Can The U.S. Offshore Wind Industry Survive Without A Federal Tax Credit?
The Trump administration’s decision to delay the Vineyard Wind project will impact the offshore wind developer’s ability to take advantage of a big federal tax credit that expires in December.
Democratic lawmakers say the administration’s decision was a political move to stall the project and could endanger the future growth of the industry. Lawmakers are scrambling to pass legislation to get the tax credit extended.
But some industry observers say offshore wind may be able to survive just fine without it.
Vineyard Wind, developer for the country’s first major offshore wind farm, had everything going for it this year. It secured over a handful of permits and was one of the first offshore wind developers that could take advantage of a federal investment tax credit worth millions of dollars.
That credit helped the developer negotiate a contract with three Massachusetts utilities to sell power at a very cheap price: 8.9 cents per kilowatt-hour.
"We wouldn't have seen the price be as low as we saw it without the investment tax credit," says former industry lobbyist Nancy Sopko who helped negotiate the credit when it first passed in 2012.
Douglas Stuver, Chief Financial Officer at Avangrid, one of Vineyard Wind’s joint venture partners, lost no time in promoting the project’s low-prices in a promotional video to investors this year.
"We were ahead of our competitors in qualifying for investment tax credits," Stuver says. "And by doing that achieve a much more competitive price than any of the other competitors."
The developer was on track to get the wind farm in operation by 2021. But the immediate future of the Vineyard Wind project is now uncertain.
The Interior Department recently announced it will delay the project to conduct a more “cumulative analysis” of its impact on commercial fishing and the environment. But the federal tax credit expires at the end of the year.
Democratic Congressman Bill Keating says the delay could have major implications for the Vineyard Wind project.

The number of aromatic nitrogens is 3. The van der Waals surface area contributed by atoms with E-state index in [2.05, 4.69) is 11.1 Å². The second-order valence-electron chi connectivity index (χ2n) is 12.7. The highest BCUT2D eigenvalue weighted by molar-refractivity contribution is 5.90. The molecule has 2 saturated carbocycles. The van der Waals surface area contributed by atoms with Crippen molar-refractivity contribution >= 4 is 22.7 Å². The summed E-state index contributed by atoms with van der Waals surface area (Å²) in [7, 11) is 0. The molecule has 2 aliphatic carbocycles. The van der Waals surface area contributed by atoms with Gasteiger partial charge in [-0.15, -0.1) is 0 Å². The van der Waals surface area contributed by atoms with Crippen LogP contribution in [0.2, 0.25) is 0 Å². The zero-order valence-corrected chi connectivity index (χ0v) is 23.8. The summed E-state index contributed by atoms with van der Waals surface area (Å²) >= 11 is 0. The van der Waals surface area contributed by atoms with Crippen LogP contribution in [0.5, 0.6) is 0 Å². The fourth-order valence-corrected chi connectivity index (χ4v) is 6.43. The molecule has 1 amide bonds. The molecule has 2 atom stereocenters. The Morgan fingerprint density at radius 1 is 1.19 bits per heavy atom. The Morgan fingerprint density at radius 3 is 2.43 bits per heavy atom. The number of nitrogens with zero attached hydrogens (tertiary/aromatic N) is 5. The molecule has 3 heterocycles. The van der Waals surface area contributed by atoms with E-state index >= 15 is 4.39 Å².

"It could cause serious problems in terms of financing capitalization," Keating says. "As well as throw into question the inability of any entity trying to meet the deadline to qualify for the investment tax credit."
Congressman Jim Langevin of Rhode Island is trying to push a bill through Congress that extends the tax credit by seven years. Langevin says he believes it will be more challenging for the offshore wind industry to succeed in this country without it.
"It'll be a no-brainer to go in the route of creating programs like offshore wind as more wind farms are developed and costs come down," Langevin says. "But until that time I think that the tax incentives are important."
There’s no question the investment tax credit helped spur interest in developing the offshore wind industry in the U.S. There are over a dozen offshore wind projects currently in the works from Massachusetts to North Carolina.
What is less clear is precisely how much of an effect an expiration of the tax credit could have on all that momentum. Sopko, who has left the lobbying arena to co-direct an offshore wind initiative at the University of Delaware, is actually pretty optimistic about the whole thing, even though she helped negotiate the credit.
"It's not the end of the world," Sopko says, emphasizing that the offshore wind industry is going to do everything it can to push the extension. "But if it does lapse, there is still a very promising outlook for the offshore wind industry."
Vineyard Wind is hedging its bets and recently hired its own lobbyist to try to get the project back on track with the Interior Department in order to start construction as soon as possible.
If that doesn’t happen, and the credit isn’t extended, consumers might be interested to know the cheaper kilowatt rates really wouldn’t mean that much of a savings for them anyway. At the end of the day, it was only expected to have a slight decrease on their monthly electric bill.